A concise primer in the MIT Press Essential Knowledge series on the neurological trait of vividly-felt sensory couplings by a founder of the field.
Imagine music and voices seen as colored moving shapes. Words and names that have distinct tastes. Alphabets, calendars, and timelines that wrap around the body in space. The personalities of numerals and punctuation marks such that “3” is a tall, sporty male while the number “8” is a plump, arrogant lady.
These are just a few of the overt synesthetic experiences felt by 1 in 90 individuals. One in 23 carry the synesthesia genes. Not a disorder but a sensory trait like having perfect pitch, synesthesia confers surprising benefits on those who have it. Cytowic is considered the pioneering researcher who returned the phenomenon to mainstream science after decades of oblivion and disbelief. Synesthesia provides an accessible introduction to this fascinating human experience.
The Man Who Tasted Shapes
A Bizarre Medical Mystery offers Revolutionary Insights into Emotions, Reasoning, and Consciousness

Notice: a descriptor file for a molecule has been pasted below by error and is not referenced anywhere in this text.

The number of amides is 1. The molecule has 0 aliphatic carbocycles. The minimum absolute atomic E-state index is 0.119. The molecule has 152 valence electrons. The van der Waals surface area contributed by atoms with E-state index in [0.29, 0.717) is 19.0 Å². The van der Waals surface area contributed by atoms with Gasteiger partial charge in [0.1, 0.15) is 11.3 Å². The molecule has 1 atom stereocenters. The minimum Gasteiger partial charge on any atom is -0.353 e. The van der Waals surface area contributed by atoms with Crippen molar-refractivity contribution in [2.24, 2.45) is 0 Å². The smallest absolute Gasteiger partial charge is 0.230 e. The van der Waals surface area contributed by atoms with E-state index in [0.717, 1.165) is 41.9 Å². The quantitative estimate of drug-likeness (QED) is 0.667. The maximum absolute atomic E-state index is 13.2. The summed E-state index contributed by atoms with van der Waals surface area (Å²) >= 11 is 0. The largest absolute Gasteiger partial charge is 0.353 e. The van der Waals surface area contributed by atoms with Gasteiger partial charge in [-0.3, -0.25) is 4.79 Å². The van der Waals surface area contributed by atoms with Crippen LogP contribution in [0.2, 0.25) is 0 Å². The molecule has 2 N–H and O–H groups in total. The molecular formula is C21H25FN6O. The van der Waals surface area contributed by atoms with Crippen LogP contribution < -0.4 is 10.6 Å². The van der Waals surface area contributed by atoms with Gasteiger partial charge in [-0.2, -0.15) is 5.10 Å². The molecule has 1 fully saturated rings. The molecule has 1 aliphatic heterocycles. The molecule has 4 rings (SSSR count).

Imagine a world of salty visions and square tastes. Although a minority of people experience the world this way, neurologist Richard Cytowic shows how the phenomenon of synesthesia sheds light on how all human brains function.
For 200 years synesthesia had confounded science. Now Dr. Cytowic tells the stories of extraordinary individuals and relates how a decade of experiments led him to conclude that all of us perceive synesthetically, but that the ability is usually hidden from conscious awareness.
His investigations deliver a fresh perspective on memory, the roots of creativity, the feasibility of artificial intelligence, and the importance of subjectivity.
Wednesday is Indigo Blue
The definitive synesthesia book by the two leading experts: Richard E. Cytowic, MD and David M. Eagleman, PhD
Winner, The Montaigne Medal
“A unique and indispensable guide for anyone interested in how we perceive the world.” — Oliver Sacks
In Wednesday Is Indigo Blue, Richard Cytowic and distinguished neuroscientist David Eagleman explain the neuroscience and genetics behind synesthesia’s multisensory experiences. They show that perception is already multisensory in everybody, though for most of us its multiple dimensions are beyond the reach of consciousness. Reality, they say, is more subjective than people realize. No mere curiosity, synesthesia turns out to be a window on the mind and brain, highlighting the amazing differences in the way people see the world.